Review of Ink by Alice Broadway (01/11/19)
Winner of Leeds Book Awards
I have just read Ink, by Alice Broadway, winner of the Leeds Book Awards. It has an unlikely premise. The heroine, Leora, lives in a society where everyone is ‘inked’ or tattooed almost from birth and thereafter throughout their lives with details of events as they occur – naming, school, engagements, exams marriage and so on. At their deaths, and this is the really gruesome bit, they are carefully flayed and the skin treated and turned into a book which is returned to the relations after an acceptance ceremony. People who commit serious crimes are punished by being classed as The Forgotten, in essence Blanks, and at their death their book is burned.
The people have been raised to fear the Blanks who are exiled to an area outside the main city of Saintstone, Leora’s home, and who reputedly live in dirt and disgrace. They are suspected of somehow infiltrating and spying upon the residents of Saintstone and are generally considered to be the source of dissension and harm. Blanks, according to the society’s myths and legends as well as general hearsay, are the source of all evil.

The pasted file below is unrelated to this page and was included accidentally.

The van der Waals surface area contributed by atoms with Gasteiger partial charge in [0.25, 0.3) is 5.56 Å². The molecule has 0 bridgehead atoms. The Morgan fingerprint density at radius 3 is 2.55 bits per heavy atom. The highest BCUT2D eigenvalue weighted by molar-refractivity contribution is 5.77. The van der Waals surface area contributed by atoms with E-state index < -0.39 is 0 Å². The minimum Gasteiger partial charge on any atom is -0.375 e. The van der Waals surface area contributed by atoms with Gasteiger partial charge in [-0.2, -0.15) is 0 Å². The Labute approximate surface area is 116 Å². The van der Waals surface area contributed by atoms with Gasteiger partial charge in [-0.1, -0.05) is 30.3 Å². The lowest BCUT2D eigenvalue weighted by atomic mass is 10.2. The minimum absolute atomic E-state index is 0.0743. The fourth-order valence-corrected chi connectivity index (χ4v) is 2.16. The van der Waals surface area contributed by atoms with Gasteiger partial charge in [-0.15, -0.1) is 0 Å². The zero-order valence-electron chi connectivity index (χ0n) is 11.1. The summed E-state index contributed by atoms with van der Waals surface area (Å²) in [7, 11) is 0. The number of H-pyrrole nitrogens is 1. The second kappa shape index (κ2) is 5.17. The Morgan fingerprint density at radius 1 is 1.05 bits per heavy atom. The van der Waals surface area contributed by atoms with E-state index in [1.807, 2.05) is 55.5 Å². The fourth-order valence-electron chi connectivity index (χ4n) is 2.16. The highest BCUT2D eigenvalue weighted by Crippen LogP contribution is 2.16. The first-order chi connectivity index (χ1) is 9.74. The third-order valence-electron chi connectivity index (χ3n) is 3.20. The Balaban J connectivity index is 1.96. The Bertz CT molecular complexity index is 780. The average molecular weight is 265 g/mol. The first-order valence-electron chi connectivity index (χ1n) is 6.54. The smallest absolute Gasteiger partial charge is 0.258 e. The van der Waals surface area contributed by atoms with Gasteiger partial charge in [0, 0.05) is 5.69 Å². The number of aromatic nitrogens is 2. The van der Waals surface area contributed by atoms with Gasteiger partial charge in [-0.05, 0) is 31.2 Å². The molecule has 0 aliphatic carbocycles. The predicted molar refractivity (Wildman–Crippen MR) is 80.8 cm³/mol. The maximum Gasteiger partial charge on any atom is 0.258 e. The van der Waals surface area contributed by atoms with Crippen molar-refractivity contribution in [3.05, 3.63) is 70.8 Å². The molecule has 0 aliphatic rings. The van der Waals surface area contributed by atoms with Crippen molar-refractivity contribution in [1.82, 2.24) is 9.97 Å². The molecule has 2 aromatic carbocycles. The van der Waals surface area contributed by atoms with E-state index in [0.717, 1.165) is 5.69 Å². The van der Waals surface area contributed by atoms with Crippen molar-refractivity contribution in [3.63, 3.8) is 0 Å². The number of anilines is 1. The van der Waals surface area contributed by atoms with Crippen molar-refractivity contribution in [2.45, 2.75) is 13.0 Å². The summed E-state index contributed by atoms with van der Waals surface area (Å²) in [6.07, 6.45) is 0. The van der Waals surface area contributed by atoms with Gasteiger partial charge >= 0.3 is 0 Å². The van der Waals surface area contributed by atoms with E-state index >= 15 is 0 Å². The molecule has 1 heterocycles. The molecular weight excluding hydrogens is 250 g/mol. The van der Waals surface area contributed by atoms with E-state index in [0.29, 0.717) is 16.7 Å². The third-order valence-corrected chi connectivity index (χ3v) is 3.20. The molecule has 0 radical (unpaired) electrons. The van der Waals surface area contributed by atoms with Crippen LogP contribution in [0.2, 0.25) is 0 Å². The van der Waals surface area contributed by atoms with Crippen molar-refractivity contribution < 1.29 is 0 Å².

The tale is cleverly told, events unfolding often unexpectedly as Leora studies to become an Inker, and on the death of her father begins to realise that her life is not all that it has seemed. When she sees a thief publicly shamed and tattooed with the symbol of the crow which she has seen on her father, and then her father’s acceptance ceremony is delayed, her world begins to crumble.
The original premise clearly has its origins in the Holocaust and there is even a charismatic Mayor of Saintstone, Longsight, whose impassioned speeches whip up hatred of the Blanks.
The ending, although satisfying in itself, seems to be setting up the scene for further books in the same series which I await with great interest.